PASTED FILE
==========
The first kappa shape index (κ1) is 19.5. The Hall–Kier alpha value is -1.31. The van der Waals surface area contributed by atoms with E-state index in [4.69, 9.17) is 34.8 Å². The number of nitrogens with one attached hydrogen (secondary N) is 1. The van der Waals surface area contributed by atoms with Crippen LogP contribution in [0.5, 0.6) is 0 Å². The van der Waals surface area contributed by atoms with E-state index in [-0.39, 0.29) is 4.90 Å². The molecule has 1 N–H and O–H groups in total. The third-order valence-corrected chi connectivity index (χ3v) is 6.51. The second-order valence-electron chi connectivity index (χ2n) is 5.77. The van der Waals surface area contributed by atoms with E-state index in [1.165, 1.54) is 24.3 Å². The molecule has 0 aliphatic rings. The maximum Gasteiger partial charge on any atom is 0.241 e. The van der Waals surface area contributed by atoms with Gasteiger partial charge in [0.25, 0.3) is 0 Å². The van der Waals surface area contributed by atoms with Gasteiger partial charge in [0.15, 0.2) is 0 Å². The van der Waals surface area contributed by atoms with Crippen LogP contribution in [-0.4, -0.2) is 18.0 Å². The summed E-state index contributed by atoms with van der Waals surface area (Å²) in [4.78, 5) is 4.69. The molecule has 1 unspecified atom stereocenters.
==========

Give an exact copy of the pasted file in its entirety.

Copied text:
The first kappa shape index (κ1) is 19.5. The Hall–Kier alpha value is -1.31. The van der Waals surface area contributed by atoms with E-state index in [4.69, 9.17) is 34.8 Å². The number of nitrogens with one attached hydrogen (secondary N) is 1. The van der Waals surface area contributed by atoms with Crippen LogP contribution in [0.5, 0.6) is 0 Å². The van der Waals surface area contributed by atoms with E-state index in [-0.39, 0.29) is 4.90 Å². The molecule has 1 N–H and O–H groups in total. The third-order valence-corrected chi connectivity index (χ3v) is 6.51. The second-order valence-electron chi connectivity index (χ2n) is 5.77. The van der Waals surface area contributed by atoms with E-state index in [1.165, 1.54) is 24.3 Å². The molecule has 0 aliphatic rings. The maximum Gasteiger partial charge on any atom is 0.241 e. The van der Waals surface area contributed by atoms with Gasteiger partial charge in [0.25, 0.3) is 0 Å². The van der Waals surface area contributed by atoms with Gasteiger partial charge in [0.15, 0.2) is 0 Å². The van der Waals surface area contributed by atoms with Crippen LogP contribution in [-0.4, -0.2) is 18.0 Å². The summed E-state index contributed by atoms with van der Waals surface area (Å²) in [4.78, 5) is 4.69. The molecule has 1 unspecified atom stereocenters.